Today, 42% of marriages are statistically likely to end in divorce. This is saddening as many of these divorces will involve children, impacting their lives also. More often than not divorces end with the children splitting their time between the parents, unless sole custody is given to one of the parents. This could involve every second weekend at their dads, or every other day. Whatever the arrangement is there WILL be disruption, this is unavoidable – it’s just how this is dealt with. Another element that will disrupt the children’s routine is a step-parent. Collaboration is key between the parents, biological or not, to keep up to date with the children’s progress but to also ascertain that they are all on the same page and that the child is being told the same thing by all parents.
Co-parenting or co–parenting describes a parenting situation where the parents are not in a marriage, cohabitation, or romantic relationship with one another.
Interestingly, children of parents who argue and are unhappy but don’t divorce are actually worse of developmentally than children of parents who do divorce. This would be interesting for those families who stay together for the children as more often than not it is actually doing more damage to the children to see their parents arguing then it is to see them apart.
Waller, (2012) examined the role that a father may have in a co-parenting situation as this is the most damaged relationship to the children with divorce. They found that as long as a co-operative co-parenting style was established then the quality and the quantity of parental involvement was better than in disengaged or conflicting situations. This has huge implications for the way that parents decide on a successful, co-operative co-parenting situation and how they would do this to ensure that both the mother and father to be involved. Risk factors to a co-operative relationship are evident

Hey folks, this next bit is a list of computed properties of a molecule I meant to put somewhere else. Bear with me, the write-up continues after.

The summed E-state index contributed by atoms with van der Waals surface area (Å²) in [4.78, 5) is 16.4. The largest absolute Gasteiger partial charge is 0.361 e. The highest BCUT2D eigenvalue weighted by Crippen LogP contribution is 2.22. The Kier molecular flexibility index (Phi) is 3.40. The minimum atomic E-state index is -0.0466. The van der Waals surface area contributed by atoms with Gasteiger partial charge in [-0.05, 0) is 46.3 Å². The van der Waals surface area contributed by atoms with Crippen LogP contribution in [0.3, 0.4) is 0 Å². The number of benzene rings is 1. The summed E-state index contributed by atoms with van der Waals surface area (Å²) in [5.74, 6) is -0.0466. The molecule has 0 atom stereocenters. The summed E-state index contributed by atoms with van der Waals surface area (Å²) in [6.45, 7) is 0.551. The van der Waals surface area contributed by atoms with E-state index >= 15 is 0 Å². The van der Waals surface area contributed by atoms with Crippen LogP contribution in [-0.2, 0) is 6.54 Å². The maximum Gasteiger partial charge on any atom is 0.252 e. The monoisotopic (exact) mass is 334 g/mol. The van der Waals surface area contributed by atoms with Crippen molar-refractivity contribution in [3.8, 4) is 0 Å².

- when unmarried parents have separated after the birth
- never together as a couple
- when fathers are unemployed or have other risk factors
- when the child has a more difficult temperament
- when parents have fewer children together.
To explore this, Jamison, (2014) looked extensively into shared custody of children after divorce and the relationship between the parents. Jamison (2014) conducted in-depth interviews from 47 divorced parents, both mother and the father. The analysis revealed that the parents needed to focus on both intra-personal changes, successful communication with the ex-partner, but also behavioural changes, avoiding conflict. Further ways to change would be to reorganise time, reorganise money, and to adjust their communication.
The researchers describe the following characteristics as the most beneficial for successful co-parenting:
- focusing on children
- regulating their emotional responses
- choosing battles about time and money
were more effective than those who had difficulty letting go of divorce anger or engaged in frequent conflicts. It was found that effective co-parents choose carefully when to engage a conflict and when to give in.
So with these strategies perhaps co-parenting can become easier and therefore more beneficial for the parents but also more importantly for the children.